Niger, Burkina Faso bishops warn of 'inter-communal conflicts' if jihadist attacks continue

Niger, Burkina Faso bishops warn of ‘inter-communal conflicts’ if jihadist attacks continue

Niger, Burkina Faso bishops warn of ‘inter-communal conflicts’ if jihadist attacks continue

French President Emmanuel Macron, Third right, flanked by Mali's President Ibrahim Boubacar Keita, second left, Burkina Faso's President Roch Marc Christian Kabore, right, Niger President Mahamadou Issoufou second right, Mauritania's President Mohamed Ould Cheikh El Ghazouani, left, and Chad's President Idriss Deby, third right, attend a press conference following the G5 Sahel summit in Pau, southwestern France, Monday Jan.13, 2020. France is preparing its military to better target Islamic extremists in a West African region that has seen a surge of deadly violence. (Credit: Guillaume Horcajuelo/Pool Photo via AP.)

As terrorist attacks continue unabated in Africa’s Sahel region, the Catholic bishops in Niger and Burkina Faso have warned against the situation “degenerating into inter-communal conflicts.”

YAOUNDÉ, Cameroon – As terrorist attacks continue unabated in Africa’s Sahel region, the Catholic bishops in Niger and Burkina Faso have warned against the situation “degenerating into inter-communal conflicts.”

The arid Sahel region – located at the borderland between North Africa and sub-Saharan Africa – has been plagued by attacks from various Islamic groups, including some aligned with Al Qaeda and Islamic State. Mali, Niger and Burkina Faso have been particularly affected.

Meeting in Koupéla in the Kourittenga region to the east of of Burkina Faso from Jan. 13-17, the Episcopal Conference of Burkina Faso and Niger (CEBN) warned that if there is not change, the region could be taken over by terrorists.

“The discussions of the bishops on the lives of their different countries depict a disquieting and concerning security situation and which risks degenerating into inter-communal conflicts if care is not taken,” the bishops said in the meeting’s final communique.

The statement came out just a week after suspected militants on Jan. 9 raided a military camp in Niger’s town of Chinagodrar, on the border with Mali, killing at least 25 soldiers, the latest in a series of deadly attacks on the country’s military.

In Burkina Faso, the country witnessed one of the bloodiest attacks in its history on Christmas Eve, with 35 civilians killed in the town of Arbinda, located to the north of the country.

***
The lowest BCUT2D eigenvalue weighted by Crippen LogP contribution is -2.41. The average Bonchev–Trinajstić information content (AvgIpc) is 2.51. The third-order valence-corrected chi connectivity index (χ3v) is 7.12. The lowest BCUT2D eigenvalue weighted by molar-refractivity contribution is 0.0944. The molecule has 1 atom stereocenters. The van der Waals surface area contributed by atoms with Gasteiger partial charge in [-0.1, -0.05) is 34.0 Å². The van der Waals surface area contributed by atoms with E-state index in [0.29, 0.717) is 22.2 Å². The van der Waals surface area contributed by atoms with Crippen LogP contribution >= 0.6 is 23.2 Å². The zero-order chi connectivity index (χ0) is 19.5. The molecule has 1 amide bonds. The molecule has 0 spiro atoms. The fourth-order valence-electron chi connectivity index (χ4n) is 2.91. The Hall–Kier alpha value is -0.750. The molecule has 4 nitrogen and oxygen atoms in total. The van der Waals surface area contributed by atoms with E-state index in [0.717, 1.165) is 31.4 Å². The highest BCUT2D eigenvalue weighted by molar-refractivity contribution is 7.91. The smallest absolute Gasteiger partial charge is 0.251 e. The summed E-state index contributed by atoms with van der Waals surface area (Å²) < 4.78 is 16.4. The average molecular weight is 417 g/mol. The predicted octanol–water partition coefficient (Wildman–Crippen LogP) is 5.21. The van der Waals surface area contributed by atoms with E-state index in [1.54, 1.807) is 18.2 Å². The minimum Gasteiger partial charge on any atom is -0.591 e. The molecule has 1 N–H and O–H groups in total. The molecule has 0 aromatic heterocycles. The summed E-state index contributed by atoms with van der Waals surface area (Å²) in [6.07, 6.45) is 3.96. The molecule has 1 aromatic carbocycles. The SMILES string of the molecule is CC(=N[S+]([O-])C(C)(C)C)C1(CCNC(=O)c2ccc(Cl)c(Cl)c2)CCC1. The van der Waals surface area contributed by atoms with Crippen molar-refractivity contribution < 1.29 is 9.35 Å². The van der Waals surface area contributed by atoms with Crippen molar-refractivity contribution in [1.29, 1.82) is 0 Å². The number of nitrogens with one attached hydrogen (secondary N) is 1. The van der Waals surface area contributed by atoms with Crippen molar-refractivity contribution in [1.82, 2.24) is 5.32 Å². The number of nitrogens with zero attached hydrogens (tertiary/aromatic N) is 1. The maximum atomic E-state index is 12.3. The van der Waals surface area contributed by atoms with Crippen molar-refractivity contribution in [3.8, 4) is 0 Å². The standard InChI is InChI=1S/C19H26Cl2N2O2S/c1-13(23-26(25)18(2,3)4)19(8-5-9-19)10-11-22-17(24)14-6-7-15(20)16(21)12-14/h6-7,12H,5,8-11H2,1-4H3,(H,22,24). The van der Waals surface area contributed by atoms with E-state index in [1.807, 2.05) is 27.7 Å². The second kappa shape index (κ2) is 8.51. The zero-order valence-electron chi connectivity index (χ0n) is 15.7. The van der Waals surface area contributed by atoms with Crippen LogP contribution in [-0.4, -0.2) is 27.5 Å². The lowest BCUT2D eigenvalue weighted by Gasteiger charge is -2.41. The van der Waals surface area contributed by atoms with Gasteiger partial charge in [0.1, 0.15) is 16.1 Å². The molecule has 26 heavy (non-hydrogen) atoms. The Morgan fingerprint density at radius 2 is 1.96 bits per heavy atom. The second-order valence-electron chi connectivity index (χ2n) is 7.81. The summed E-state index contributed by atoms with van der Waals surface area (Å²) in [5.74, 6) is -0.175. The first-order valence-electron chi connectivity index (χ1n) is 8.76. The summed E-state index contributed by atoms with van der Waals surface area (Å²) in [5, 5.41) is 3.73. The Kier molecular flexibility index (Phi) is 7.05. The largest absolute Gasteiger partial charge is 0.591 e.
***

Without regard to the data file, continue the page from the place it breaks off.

According to ECOWAS, a regional body for West Africa, more than 2,200 terrorist attacks have taken place across the Sahel in the last four years, resulting in the deaths of 11,500 people. Thousands more have been wounded and millions of others displaced.

The insurgency is also stoking inter-tribal and ethnic tensions in the region, exacerbating the problem.

Targeting Christians

Christians have become prized targets for jihadist militants who have declared they wish to clear the region of non-Muslims, either by forcing them to flee or converting them to Islam.

Burkina Faso is 60 percent Muslim, with Christians making up about a quarter of the population. Mali is around 90 percent Muslim, with Christians making up about 5 percent of the population. Niger is over 99 percent Muslim and just 0.3 percent Christian.

The Bishop of Fada N’Gourma in Burkina Faso has condemned the surge in jihadist attacks in the country, noting the systematic plan to Islamize the Sahel region.

“It is clear that all these groups have a plan: Occupy the entire Sahel region,” Bishop Pierre Claver Malgo said.

He said whenever Christians are attacked, “they are always asked to convert to Islam and abandon their faith, talk less of the profanation and destruction of Christian symbols.”

The United Nations envoy for West Africa and the Sahel, Mohamed Ibn Chambas, has told the UN Security Council that terrorist attacks have increased fivefold in Burkina Faso, Mali and Niger since 2016. Over 4,000 deaths were recorded in 2019 alone, a steep rise from the 770 recorded in 2016.

Jennifer Overton, Regional Director for West Africa of the Catholic Relief Services told Crux in October that while jihadists are largely to blame for what is happening in the Sahel, other factors are also driving conflict in the region.

“The region has long experienced chronic poverty, governance challenges, porous borders and food insecurity, but extremist groups are becoming more brazen in their attacks on the most vulnerable people. Rising youth unemployment, an increasing number of extreme climate events and limited access to basic services like healthcare are some of the big drivers of the humanitarian disaster currently unfolding in the region,” Overton told Crux.

Jihadist groups are also targeting employees and volunteers from relief organizations, making it hard for them to address the deteriorating humanitarian crisis.

On Wednesday, France announced it would reinforce its 4,500-member military contingent in the Sahel region. These new troops will be in addition to the 220 reinforcements already announced.

France is the former colonial power in the region, and earlier this month French President Emmanuel Macron hosted the leaders of Mali, Burkina Faso, Niger, Mauritania and Chad to discuss the security situation.

In a joint declaration, they reaffirmed their “determination to fight together against the terrorist groups.”


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